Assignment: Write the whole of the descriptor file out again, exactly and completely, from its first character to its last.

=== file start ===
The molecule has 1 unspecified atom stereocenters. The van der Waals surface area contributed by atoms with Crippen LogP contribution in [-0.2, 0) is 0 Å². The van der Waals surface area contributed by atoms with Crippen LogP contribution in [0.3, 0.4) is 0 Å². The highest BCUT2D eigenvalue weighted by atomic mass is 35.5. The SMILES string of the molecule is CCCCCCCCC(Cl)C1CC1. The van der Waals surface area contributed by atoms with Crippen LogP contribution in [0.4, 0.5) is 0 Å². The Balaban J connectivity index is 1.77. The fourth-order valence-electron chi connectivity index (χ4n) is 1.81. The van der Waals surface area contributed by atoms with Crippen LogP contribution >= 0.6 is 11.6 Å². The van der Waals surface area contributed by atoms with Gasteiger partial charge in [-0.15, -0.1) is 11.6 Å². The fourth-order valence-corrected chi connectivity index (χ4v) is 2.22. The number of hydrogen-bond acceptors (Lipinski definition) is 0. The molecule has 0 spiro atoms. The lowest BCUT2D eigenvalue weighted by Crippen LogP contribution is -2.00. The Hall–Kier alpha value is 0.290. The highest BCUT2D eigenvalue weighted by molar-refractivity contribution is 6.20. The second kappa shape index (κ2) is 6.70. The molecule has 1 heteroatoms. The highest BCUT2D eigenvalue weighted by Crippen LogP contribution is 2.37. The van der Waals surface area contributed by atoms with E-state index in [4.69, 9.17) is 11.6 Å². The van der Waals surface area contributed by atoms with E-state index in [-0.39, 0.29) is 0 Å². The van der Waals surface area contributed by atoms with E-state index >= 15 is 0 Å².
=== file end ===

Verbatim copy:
The molecule has 1 unspecified atom stereocenters. The van der Waals surface area contributed by atoms with Crippen LogP contribution in [-0.2, 0) is 0 Å². The van der Waals surface area contributed by atoms with Crippen LogP contribution in [0.3, 0.4) is 0 Å². The highest BCUT2D eigenvalue weighted by atomic mass is 35.5. The SMILES string of the molecule is CCCCCCCCC(Cl)C1CC1. The van der Waals surface area contributed by atoms with Crippen LogP contribution in [0.4, 0.5) is 0 Å². The Balaban J connectivity index is 1.77. The fourth-order valence-electron chi connectivity index (χ4n) is 1.81. The van der Waals surface area contributed by atoms with Crippen LogP contribution >= 0.6 is 11.6 Å². The van der Waals surface area contributed by atoms with Gasteiger partial charge in [-0.15, -0.1) is 11.6 Å². The fourth-order valence-corrected chi connectivity index (χ4v) is 2.22. The number of hydrogen-bond acceptors (Lipinski definition) is 0. The molecule has 0 spiro atoms. The lowest BCUT2D eigenvalue weighted by Crippen LogP contribution is -2.00. The Hall–Kier alpha value is 0.290. The highest BCUT2D eigenvalue weighted by molar-refractivity contribution is 6.20. The second kappa shape index (κ2) is 6.70. The molecule has 1 heteroatoms. The highest BCUT2D eigenvalue weighted by Crippen LogP contribution is 2.37. The van der Waals surface area contributed by atoms with E-state index in [4.69, 9.17) is 11.6 Å². The van der Waals surface area contributed by atoms with E-state index in [-0.39, 0.29) is 0 Å². The van der Waals surface area contributed by atoms with E-state index >= 15 is 0 Å².